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Home Equity Credit Lines
Federal Trade Commission
|Using a credit line to borrow against the equity in your home has become a popular source of consumer credit. And lenders are offering these home equity credit lines in a variety of ways.
You will find most loans come with variable interest rates, some come with attractive low introductory rates, and a few come with fixed rates. You also may find most loans have large one-time upfront fees, others have closing costs, and some have continuing costs, such as annual fees. You can find loans with large balloon payments at the end of the loan, and others with no balloons but with higher monthly payments.
No one loan is right for every homeowner. The challenge, then, is to contact different lenders, compare options, and select the home equity credit line best tailored to your needs.
Be sure to review the home equity contract carefully before you sign it. Do not hesitate to ask questions about the terms and conditions of your financing. To help you do this, you may want to consider the following questions and to use the checklist at the end of this brochure. (We apologize that the checklist is not available on-line. To obtain a copy of the checklist, please request a free copy of the brochure by contacting: Public Reference, Federal Trade Commission, Washington, D.C. 20580; (202) 326-2222. TDD call (202) 326-2502.)
If you need to borrow money, home equity lines may be one useful source of credit. Initially at least, they may provide you with large amounts of cash at relatively low interest rates. And they may provide you with certain tax advantages unavailable with other kinds of loans. (Check with your tax adviser for details.)
Depending on your creditworthiness (your income, credit rating, etc.) and the amount of your outstanding debt, home equity lenders may let you borrow up to 85% of the appraised value of your home minus the amount you still owe on your first mortgage. Ask the lender about the length of the home equity loan, whether there is a
minimum withdrawal requirement when you open your account, and whether there are minimum or maximum withdrawal requirements after your account is opened. Inquire how you gain access to your credit line -- with checks, credit cards, or both.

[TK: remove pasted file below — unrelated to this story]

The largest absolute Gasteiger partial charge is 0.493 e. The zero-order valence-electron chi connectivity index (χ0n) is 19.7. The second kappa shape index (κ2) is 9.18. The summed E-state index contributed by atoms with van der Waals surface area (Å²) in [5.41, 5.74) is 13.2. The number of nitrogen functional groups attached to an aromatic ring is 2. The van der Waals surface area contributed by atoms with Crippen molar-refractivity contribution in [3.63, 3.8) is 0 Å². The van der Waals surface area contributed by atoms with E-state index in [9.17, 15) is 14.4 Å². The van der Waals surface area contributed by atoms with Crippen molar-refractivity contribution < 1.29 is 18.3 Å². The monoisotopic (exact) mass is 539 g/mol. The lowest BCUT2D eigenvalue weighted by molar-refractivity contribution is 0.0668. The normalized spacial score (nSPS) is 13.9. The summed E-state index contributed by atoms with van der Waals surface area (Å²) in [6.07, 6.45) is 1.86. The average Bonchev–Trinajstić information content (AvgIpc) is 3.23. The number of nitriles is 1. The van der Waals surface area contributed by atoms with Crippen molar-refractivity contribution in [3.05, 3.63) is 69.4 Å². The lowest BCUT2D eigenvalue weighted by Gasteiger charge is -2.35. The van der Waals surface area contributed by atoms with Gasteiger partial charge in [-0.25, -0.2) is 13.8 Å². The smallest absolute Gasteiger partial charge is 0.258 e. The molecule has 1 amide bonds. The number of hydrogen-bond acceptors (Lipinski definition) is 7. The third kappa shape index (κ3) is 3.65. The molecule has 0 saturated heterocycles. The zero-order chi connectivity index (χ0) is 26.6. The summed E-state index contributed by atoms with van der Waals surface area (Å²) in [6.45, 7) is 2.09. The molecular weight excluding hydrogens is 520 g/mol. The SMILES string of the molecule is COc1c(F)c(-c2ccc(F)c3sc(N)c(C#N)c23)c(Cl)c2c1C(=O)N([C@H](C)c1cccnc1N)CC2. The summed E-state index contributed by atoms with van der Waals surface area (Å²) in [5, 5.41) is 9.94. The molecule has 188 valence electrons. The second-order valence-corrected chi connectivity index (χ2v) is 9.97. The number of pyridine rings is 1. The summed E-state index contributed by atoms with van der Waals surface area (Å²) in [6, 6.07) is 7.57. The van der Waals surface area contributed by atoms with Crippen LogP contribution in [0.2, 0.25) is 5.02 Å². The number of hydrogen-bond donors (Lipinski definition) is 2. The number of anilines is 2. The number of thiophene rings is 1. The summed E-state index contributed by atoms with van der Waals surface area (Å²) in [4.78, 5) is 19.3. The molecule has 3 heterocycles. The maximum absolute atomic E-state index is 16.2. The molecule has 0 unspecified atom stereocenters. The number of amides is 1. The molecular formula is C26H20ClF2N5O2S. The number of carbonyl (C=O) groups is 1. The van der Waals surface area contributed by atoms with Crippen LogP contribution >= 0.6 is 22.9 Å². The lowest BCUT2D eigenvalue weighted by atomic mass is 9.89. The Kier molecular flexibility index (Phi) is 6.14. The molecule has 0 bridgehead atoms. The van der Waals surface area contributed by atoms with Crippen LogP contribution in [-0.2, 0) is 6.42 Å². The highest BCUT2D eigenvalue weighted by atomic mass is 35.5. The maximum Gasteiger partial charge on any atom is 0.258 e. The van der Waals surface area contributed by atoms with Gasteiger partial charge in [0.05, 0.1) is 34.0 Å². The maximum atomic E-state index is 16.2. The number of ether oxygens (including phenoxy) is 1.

Interest rates for loans differ, so it pays to check with several lenders for the lowest rate. Compare the annual percentage rate (APR), which indicates the cost of credit on a yearly basis. Be aware that the advertised APR for home equity credit lines is based on interest alone. For a true comparison of credit costs, compare
other charges, such as points and closing costs, which will add to the cost of your home equity loan. This is especially important if you are comparing a home equity credit line with a traditional installment (or second) mortgage, where the APR includes the total credit costs for the loan.
When you take out a home equity line of credit, you pay for many of the same expenses as when you financed your original mortgage. These include items such as an application fee, title search, appraisal, attorneys' fees, and points (a percentage of the amount you borrow). These expenses can add substantially to the cost of your
loan, especially if you ultimately borrow little from your credit line. You may want to negotiate with lenders to see if they will pay for some of these expenses.
In addition to upfront closing costs, some lenders require you to pay continuing fees throughout the life of the loan. These may include an annual membership or participation fee, which is due whether or not you use the account, and/or a transaction fee, which is charged each time you borrow money. These fees add to the overall
cost of the loan.
As you pay back the loan, your payments may change if your credit line has a variable interest rate, even if you do not borrow more money from your account. Find out how often and how much your payments can change. You also will want to know whether you are paying back both principal and interest, or interest only. Even if you
are paying back some principal, ask whether your monthly payments will cover the full amount borrowed or whether you will owe an additional payment of principal at the end of the loan. In addition, you may want to ask about penalties for late payments and under what conditions the lender can consider you in default and demand immediate full payment.
Ask whether you might owe a large payment at the end of your loan term. If so, and you are not sure you will be able to afford the balloon payment, you may want to renegotiate your repayment terms. When you take out the loan, ask about the conditions for renewal of the plan or for refinancing the unpaid balance. Consider asking
the lender to agree ahead of time and in writing to refinance any end-of-loan balance or extend your repayment time, if necessary.
One of the best protections you have is the Federal Truth in Lending Act, which requires lenders to inform you about the terms and costs of the plan at the time you are given an application. Lenders must disclose the APR and payment terms and must inform you of charges to open or use the account, such as an appraisal, a credit
report, or attorneys' fees. Lenders also must tell you about any variable-rate feature and give you a brochure describing the general features of home equity plans.
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